Purpose: A comprehensive analysis was performed for five histologic types of appendiceal tumors to compare incidence, clinicopathologic features, survival, and appropriateness of surgery.
Methods: All patients diagnosed with mucinous adenocarcinoma (n = 951), adenocarcinoma (n = 646), carcinoid (n = 435), goblet (n = 369), and signet-ring cell (n = 113) in the Surveillance, Epidemiology, and End Results database (1973-2001) were analyzed. Evaluation of incidence, stage, and five-year relative survival were determined for each histology. The appropriateness of the operative procedure (i.e. , appendectomy vs. colectomy) was examined by tumor type and size.
Results: Tumor incidence, patient demographics, survival outcomes, and appropriateness of surgery varied significantly among the different appendiceal tumor histologies. The most common appendiceal tumors were mucinous. With regard to patient demographics, carcinoids presented at an earlier mean age of 41 years and 71 percent were female (P < 0.001 for both). Overall five-year survival was highest for carcinoid (83 percent) and lowest for signet ring (18 percent). Although current guidelines specify that a right hemicolectomy (rather than an appendectomy) be performed for all noncarcinoid tumors and carcinoid tumors >2 cm, we found that 30 percent of noncarcinoids underwent appendectomy. Similarly, 28 percent of carcinoids >2 cm under-went appendectomy, which is a lesser resection than is indicated.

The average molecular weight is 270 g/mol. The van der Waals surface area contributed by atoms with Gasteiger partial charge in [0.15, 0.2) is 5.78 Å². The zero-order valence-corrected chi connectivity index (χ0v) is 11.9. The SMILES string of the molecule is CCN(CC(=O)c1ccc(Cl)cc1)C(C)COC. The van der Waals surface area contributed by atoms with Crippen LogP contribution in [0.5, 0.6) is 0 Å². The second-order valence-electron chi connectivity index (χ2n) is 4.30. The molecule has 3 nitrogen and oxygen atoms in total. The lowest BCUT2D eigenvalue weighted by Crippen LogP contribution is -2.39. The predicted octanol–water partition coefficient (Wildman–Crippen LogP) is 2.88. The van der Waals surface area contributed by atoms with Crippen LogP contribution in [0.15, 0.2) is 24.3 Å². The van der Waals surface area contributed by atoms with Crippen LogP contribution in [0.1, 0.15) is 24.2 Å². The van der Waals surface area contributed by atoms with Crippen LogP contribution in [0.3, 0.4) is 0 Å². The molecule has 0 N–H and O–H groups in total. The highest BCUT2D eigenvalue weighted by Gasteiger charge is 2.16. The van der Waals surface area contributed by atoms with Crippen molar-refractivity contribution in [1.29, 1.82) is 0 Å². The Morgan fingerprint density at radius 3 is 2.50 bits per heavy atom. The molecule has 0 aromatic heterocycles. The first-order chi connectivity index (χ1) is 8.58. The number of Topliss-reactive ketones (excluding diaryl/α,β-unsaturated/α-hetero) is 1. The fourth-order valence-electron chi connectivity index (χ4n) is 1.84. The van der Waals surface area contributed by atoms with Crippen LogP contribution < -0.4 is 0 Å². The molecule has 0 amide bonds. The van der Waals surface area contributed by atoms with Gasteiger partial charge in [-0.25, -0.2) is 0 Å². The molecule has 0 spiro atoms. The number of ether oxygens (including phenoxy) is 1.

Conclusions: This study provides a population-based analysis of epidemiology, tumor characteristics, survival, and quality of care for appendiceal carcinomas. This characterization provides a novel description of the presentation and outcomes for malignancies of the appendix and highlights that a substantial number of patients with appendiceal tumors may not be receiving appropriate surgical resection.